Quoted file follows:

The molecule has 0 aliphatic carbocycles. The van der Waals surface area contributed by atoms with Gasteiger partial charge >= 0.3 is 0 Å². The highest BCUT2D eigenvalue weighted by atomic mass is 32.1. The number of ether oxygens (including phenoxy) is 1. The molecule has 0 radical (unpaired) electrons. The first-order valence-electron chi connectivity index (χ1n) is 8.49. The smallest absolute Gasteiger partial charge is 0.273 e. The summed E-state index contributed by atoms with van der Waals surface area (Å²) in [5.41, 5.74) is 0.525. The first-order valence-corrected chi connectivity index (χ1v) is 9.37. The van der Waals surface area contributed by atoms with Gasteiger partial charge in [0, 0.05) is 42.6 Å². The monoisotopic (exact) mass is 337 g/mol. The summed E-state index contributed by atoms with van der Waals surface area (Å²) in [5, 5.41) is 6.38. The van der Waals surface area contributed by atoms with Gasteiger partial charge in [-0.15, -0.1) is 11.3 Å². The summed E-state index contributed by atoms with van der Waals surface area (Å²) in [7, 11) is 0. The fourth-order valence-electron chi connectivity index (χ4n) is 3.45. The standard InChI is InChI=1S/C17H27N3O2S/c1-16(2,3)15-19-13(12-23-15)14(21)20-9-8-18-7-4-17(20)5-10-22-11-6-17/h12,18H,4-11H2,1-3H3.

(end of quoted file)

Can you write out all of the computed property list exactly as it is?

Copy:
The molecule has 0 aliphatic carbocycles. The van der Waals surface area contributed by atoms with Gasteiger partial charge >= 0.3 is 0 Å². The highest BCUT2D eigenvalue weighted by atomic mass is 32.1. The number of ether oxygens (including phenoxy) is 1. The molecule has 0 radical (unpaired) electrons. The first-order valence-electron chi connectivity index (χ1n) is 8.49. The smallest absolute Gasteiger partial charge is 0.273 e. The summed E-state index contributed by atoms with van der Waals surface area (Å²) in [5.41, 5.74) is 0.525. The first-order valence-corrected chi connectivity index (χ1v) is 9.37. The van der Waals surface area contributed by atoms with Gasteiger partial charge in [0, 0.05) is 42.6 Å². The monoisotopic (exact) mass is 337 g/mol. The summed E-state index contributed by atoms with van der Waals surface area (Å²) in [5, 5.41) is 6.38. The van der Waals surface area contributed by atoms with Gasteiger partial charge in [-0.15, -0.1) is 11.3 Å². The summed E-state index contributed by atoms with van der Waals surface area (Å²) in [7, 11) is 0. The fourth-order valence-electron chi connectivity index (χ4n) is 3.45. The standard InChI is InChI=1S/C17H27N3O2S/c1-16(2,3)15-19-13(12-23-15)14(21)20-9-8-18-7-4-17(20)5-10-22-11-6-17/h12,18H,4-11H2,1-3H3.